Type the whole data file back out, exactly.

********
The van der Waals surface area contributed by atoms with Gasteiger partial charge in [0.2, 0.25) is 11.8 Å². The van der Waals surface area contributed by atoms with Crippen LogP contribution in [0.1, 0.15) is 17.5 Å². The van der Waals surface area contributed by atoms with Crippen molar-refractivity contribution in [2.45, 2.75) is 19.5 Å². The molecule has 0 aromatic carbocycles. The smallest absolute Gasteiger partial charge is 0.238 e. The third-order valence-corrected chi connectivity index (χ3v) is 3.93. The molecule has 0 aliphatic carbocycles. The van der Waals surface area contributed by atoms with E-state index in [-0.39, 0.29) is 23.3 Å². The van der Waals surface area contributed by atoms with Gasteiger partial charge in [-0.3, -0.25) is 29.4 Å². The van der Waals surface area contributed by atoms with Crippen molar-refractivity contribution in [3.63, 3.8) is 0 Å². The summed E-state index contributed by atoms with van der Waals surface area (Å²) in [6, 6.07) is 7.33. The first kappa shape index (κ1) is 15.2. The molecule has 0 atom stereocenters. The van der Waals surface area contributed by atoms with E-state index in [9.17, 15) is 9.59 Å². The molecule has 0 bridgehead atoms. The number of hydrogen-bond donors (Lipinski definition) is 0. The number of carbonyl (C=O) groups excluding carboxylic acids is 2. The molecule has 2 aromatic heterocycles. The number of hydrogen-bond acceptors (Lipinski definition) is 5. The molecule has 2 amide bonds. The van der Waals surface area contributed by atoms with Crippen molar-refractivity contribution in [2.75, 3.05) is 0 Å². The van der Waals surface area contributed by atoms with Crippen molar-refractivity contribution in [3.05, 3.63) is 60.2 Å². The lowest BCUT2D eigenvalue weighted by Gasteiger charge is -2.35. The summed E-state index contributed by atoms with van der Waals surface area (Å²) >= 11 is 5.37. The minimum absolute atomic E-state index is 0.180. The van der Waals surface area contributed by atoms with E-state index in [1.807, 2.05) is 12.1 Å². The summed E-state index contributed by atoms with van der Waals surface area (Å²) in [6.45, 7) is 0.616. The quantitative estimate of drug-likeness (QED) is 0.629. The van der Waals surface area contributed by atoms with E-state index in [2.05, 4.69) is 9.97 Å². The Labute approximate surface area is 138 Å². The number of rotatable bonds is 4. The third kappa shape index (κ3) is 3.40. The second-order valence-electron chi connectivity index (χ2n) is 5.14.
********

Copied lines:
The van der Waals surface area contributed by atoms with Gasteiger partial charge in [0.2, 0.25) is 11.8 Å². The van der Waals surface area contributed by atoms with Crippen LogP contribution in [0.1, 0.15) is 17.5 Å². The van der Waals surface area contributed by atoms with Crippen molar-refractivity contribution in [2.45, 2.75) is 19.5 Å². The molecule has 0 aromatic carbocycles. The smallest absolute Gasteiger partial charge is 0.238 e. The third-order valence-corrected chi connectivity index (χ3v) is 3.93. The molecule has 0 aliphatic carbocycles. The van der Waals surface area contributed by atoms with E-state index in [-0.39, 0.29) is 23.3 Å². The van der Waals surface area contributed by atoms with Gasteiger partial charge in [-0.3, -0.25) is 29.4 Å². The van der Waals surface area contributed by atoms with Crippen molar-refractivity contribution in [3.63, 3.8) is 0 Å². The summed E-state index contributed by atoms with van der Waals surface area (Å²) in [6, 6.07) is 7.33. The first kappa shape index (κ1) is 15.2. The molecule has 0 atom stereocenters. The van der Waals surface area contributed by atoms with E-state index in [9.17, 15) is 9.59 Å². The molecule has 0 bridgehead atoms. The number of hydrogen-bond donors (Lipinski definition) is 0. The number of carbonyl (C=O) groups excluding carboxylic acids is 2. The molecule has 2 aromatic heterocycles. The number of hydrogen-bond acceptors (Lipinski definition) is 5. The molecule has 2 amide bonds. The van der Waals surface area contributed by atoms with Crippen molar-refractivity contribution in [2.75, 3.05) is 0 Å². The van der Waals surface area contributed by atoms with Crippen molar-refractivity contribution in [3.05, 3.63) is 60.2 Å². The lowest BCUT2D eigenvalue weighted by Gasteiger charge is -2.35. The summed E-state index contributed by atoms with van der Waals surface area (Å²) >= 11 is 5.37. The minimum absolute atomic E-state index is 0.180. The van der Waals surface area contributed by atoms with E-state index in [1.807, 2.05) is 12.1 Å². The summed E-state index contributed by atoms with van der Waals surface area (Å²) in [6.45, 7) is 0.616. The quantitative estimate of drug-likeness (QED) is 0.629. The van der Waals surface area contributed by atoms with E-state index in [2.05, 4.69) is 9.97 Å². The Labute approximate surface area is 138 Å². The number of rotatable bonds is 4. The third kappa shape index (κ3) is 3.40. The second-order valence-electron chi connectivity index (χ2n) is 5.14.